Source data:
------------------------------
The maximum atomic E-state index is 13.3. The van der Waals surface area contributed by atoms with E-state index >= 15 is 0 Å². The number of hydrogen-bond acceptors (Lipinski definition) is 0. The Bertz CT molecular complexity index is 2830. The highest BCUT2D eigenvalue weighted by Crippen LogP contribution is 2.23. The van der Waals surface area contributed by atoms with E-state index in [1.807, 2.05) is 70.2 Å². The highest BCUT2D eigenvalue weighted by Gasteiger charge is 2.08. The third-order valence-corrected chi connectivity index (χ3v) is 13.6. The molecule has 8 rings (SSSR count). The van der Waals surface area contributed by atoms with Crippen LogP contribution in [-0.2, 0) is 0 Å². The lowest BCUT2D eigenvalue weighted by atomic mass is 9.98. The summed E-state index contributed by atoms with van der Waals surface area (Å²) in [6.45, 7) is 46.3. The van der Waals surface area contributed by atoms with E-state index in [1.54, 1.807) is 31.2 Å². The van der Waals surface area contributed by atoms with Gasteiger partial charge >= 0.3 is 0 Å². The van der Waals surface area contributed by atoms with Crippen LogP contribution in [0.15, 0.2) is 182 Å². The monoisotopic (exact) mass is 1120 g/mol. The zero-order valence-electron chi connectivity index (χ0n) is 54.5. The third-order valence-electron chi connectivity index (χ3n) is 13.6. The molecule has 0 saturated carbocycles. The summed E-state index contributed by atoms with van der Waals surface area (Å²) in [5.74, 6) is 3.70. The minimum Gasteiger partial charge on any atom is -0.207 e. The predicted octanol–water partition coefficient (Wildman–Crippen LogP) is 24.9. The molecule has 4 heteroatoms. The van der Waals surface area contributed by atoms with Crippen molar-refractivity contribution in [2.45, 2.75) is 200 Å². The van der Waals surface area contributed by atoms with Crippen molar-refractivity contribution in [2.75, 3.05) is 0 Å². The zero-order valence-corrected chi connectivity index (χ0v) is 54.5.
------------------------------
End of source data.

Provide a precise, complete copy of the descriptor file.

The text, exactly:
The maximum atomic E-state index is 13.3. The van der Waals surface area contributed by atoms with E-state index >= 15 is 0 Å². The number of hydrogen-bond acceptors (Lipinski definition) is 0. The Bertz CT molecular complexity index is 2830. The highest BCUT2D eigenvalue weighted by Crippen LogP contribution is 2.23. The van der Waals surface area contributed by atoms with E-state index in [1.807, 2.05) is 70.2 Å². The highest BCUT2D eigenvalue weighted by Gasteiger charge is 2.08. The third-order valence-corrected chi connectivity index (χ3v) is 13.6. The molecule has 8 rings (SSSR count). The van der Waals surface area contributed by atoms with Crippen LogP contribution in [-0.2, 0) is 0 Å². The lowest BCUT2D eigenvalue weighted by atomic mass is 9.98. The summed E-state index contributed by atoms with van der Waals surface area (Å²) in [6.45, 7) is 46.3. The van der Waals surface area contributed by atoms with E-state index in [1.54, 1.807) is 31.2 Å². The van der Waals surface area contributed by atoms with Gasteiger partial charge >= 0.3 is 0 Å². The van der Waals surface area contributed by atoms with Crippen LogP contribution in [0.15, 0.2) is 182 Å². The monoisotopic (exact) mass is 1120 g/mol. The zero-order valence-electron chi connectivity index (χ0n) is 54.5. The third-order valence-electron chi connectivity index (χ3n) is 13.6. The molecule has 0 saturated carbocycles. The summed E-state index contributed by atoms with van der Waals surface area (Å²) in [5.74, 6) is 3.70. The minimum Gasteiger partial charge on any atom is -0.207 e. The predicted octanol–water partition coefficient (Wildman–Crippen LogP) is 24.9. The molecule has 4 heteroatoms. The van der Waals surface area contributed by atoms with Crippen molar-refractivity contribution in [2.45, 2.75) is 200 Å². The van der Waals surface area contributed by atoms with Crippen molar-refractivity contribution in [2.75, 3.05) is 0 Å². The zero-order valence-corrected chi connectivity index (χ0v) is 54.5.